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March 10, 2006

Special Services Unit Handles Oswego County Probation Department’s Toughest Cases

OSWEGO -- At any given time there are about 1,000 people who are on probation in Oswego County. Most of them are cooperative. They want to complete their sentences and avoid being sent to jail.

“Offenders who are on probation are required to undergo counseling, get an education, get a job and maintain employment, and repay their victims,” said Barbara Schuler, director of the Oswego County Probation Department. “Nearly all of them, about 98 percent, successfully complete the terms of their sentence.”

However, some offenders require more specialized supervision. For the past few years, a special unit of the probation department has handled the most dangerous cases. The six officers in the special services unit execute arrest warrants, transport probationers from jail to court appearances, and conduct “warrant sweeps,” organized searches for probation violators.

Their presence has made a big difference in how probation violators are handled in Oswego County.

“There is a big improvement in the level of community protection and in holding offenders accountable for their behavior,” said County Legislator Tom Bullard, chairman of the Legislature’s Public Safety and Emergency Services Committee. “Since the unit was organized in 2002, the Probation Department has executed nearly 150 outstanding warrants on probation violators and made more than 1,000 unannounced home visits.”

In addition to Legislator Bullard (District 14, Scriba), the public safety committee includes legislators Clayton Brewer (District 24, Fulton), vice chairman; James Bryant (District 5, Constantia); Arthur Gearsbeck (District 6, West Monroe); Leonard Ponzi (District 17, Oswego); Milferd Potter (District 2, Orwell); and Paul Santore (District 16, Oswego).

The six probation officers in the special services unit are highly trained in weapons and defensive tactics.

Supervised by Senior Probation Officer Cheri Czirr, the unit is authorized to carry guns, use pepper spray and batons, and has received specialized training in 10 different areas. They are required to re-qualify with firearms twice a year and pass an annual physical fitness test.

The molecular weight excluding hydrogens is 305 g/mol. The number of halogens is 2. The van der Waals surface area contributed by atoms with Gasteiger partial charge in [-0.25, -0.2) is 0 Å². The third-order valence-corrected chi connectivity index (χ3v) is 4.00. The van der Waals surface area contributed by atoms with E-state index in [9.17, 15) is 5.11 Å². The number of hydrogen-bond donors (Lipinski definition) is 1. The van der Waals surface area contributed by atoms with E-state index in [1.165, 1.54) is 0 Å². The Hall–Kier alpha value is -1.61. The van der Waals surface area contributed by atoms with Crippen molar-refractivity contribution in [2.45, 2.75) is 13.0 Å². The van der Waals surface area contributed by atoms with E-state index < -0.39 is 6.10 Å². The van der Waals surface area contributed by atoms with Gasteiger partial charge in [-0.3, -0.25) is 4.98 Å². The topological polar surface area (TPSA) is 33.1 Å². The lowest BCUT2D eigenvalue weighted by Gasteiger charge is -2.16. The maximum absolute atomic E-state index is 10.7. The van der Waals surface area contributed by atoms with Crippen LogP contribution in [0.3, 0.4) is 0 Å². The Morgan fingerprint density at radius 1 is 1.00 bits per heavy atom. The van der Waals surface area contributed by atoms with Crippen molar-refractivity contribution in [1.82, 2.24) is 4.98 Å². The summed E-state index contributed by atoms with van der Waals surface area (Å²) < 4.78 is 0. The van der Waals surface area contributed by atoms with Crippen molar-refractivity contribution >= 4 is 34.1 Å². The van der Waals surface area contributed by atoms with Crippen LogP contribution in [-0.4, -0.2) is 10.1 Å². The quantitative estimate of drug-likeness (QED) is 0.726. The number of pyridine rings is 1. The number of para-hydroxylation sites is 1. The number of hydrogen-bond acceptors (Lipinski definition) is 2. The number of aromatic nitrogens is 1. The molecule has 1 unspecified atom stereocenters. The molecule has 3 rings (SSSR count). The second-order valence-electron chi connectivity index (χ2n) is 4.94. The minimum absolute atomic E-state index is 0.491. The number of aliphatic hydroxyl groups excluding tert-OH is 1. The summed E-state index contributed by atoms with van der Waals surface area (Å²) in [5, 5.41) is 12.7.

Along with Officer Czirr, the team includes Probation Officers D. Michael Richmond, Jeff Woolson, Dave Persons, Chrystal Thompson, and Shannon Perkins.

“Our unit has been together for the past five years and through the years has developed a bond, based on trust and confidence, amongst our unit members,” said Czirr. “Although we each have our own supervision style and personality, as a unit we complement each other and form a more complete and capable team. We primarily operate in teams of two and therefore, each officer must have faith in the abilities of whomever they are working with. Our newest member recently completed extensive training, and shares the enthusiasm of our team.”

The team trains with the County Sheriff’s Office, E-911, State Police, State Department of Environmental Conservation, and other law enforcement units.

Due to the nature of their jobs, members of the special services unit don’t work traditional weekday hours. They have to be willing to work early mornings and evenings, and must be able to keep up with the rigorous demands of training that the job entails.

Unannounced home visits are often part of an offender’s sentence. Probation officers look for signs of alcohol or drug abuse, Internet pornography, illegal firearms and other illegal activities. Their workload will increase as Oswego County’s specialized domestic violence courts get underway later this year.

Two recent searches led to new felony charges against convicted sex offenders. One case was prosecuted with a sentence in state prison, and charges against another violator are pending.

When someone violates a condition of their probation, the court issues a warrant for their arrest. It’s the responsibility of the special services unit to try to locate violators in Oswego County and those that have moved to adjacent counties. The department is also required to bring probation violators who are in jail to court appearances in other counties. The unit uses a specially-equipped Ford Crown Victoria, with an E-911 radio and cage, to transport offenders.

“Our probation officers are very committed to their jobs. They make our community a safer place by monitoring and supervising each person who is assigned to probation by any court in Oswego County,” said Schuler. “Those who don’t comply with the terms of their probation are held accountable.”


The Oswego County Probation Department’s special services unit consists of, from left, Senior Probation Officer Cheri Czirr, Probation Officers David Persons, D. Michael Richmond (kneeling), Jeff Woolson, Chrystal Thompson, and Shannon Perkins. All members of the unit are qualified to carry firearms and have completed extensive training.

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